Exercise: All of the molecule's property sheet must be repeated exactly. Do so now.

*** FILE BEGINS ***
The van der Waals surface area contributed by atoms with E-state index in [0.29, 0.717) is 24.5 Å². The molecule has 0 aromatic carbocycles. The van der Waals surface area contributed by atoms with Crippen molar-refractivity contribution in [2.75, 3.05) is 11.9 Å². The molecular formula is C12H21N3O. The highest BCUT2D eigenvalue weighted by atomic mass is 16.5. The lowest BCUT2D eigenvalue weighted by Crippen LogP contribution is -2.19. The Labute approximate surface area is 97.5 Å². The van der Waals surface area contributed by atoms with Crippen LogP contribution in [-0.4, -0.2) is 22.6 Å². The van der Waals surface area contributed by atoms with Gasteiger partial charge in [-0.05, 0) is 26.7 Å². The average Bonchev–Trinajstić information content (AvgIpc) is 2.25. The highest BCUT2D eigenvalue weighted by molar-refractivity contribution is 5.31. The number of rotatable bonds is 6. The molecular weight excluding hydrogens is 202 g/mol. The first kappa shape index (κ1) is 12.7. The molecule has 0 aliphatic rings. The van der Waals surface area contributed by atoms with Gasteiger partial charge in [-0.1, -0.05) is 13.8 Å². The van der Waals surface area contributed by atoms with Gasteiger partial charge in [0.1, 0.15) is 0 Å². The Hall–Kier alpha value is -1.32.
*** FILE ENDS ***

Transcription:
The van der Waals surface area contributed by atoms with E-state index in [0.29, 0.717) is 24.5 Å². The molecule has 0 aromatic carbocycles. The van der Waals surface area contributed by atoms with Crippen molar-refractivity contribution in [2.75, 3.05) is 11.9 Å². The molecular formula is C12H21N3O. The highest BCUT2D eigenvalue weighted by atomic mass is 16.5. The lowest BCUT2D eigenvalue weighted by Crippen LogP contribution is -2.19. The Labute approximate surface area is 97.5 Å². The van der Waals surface area contributed by atoms with Crippen LogP contribution in [-0.4, -0.2) is 22.6 Å². The van der Waals surface area contributed by atoms with Gasteiger partial charge in [-0.05, 0) is 26.7 Å². The average Bonchev–Trinajstić information content (AvgIpc) is 2.25. The highest BCUT2D eigenvalue weighted by molar-refractivity contribution is 5.31. The number of rotatable bonds is 6. The molecular weight excluding hydrogens is 202 g/mol. The first kappa shape index (κ1) is 12.7. The molecule has 0 aliphatic rings. The van der Waals surface area contributed by atoms with Gasteiger partial charge in [-0.1, -0.05) is 13.8 Å². The van der Waals surface area contributed by atoms with Gasteiger partial charge in [0.1, 0.15) is 0 Å². The Hall–Kier alpha value is -1.32.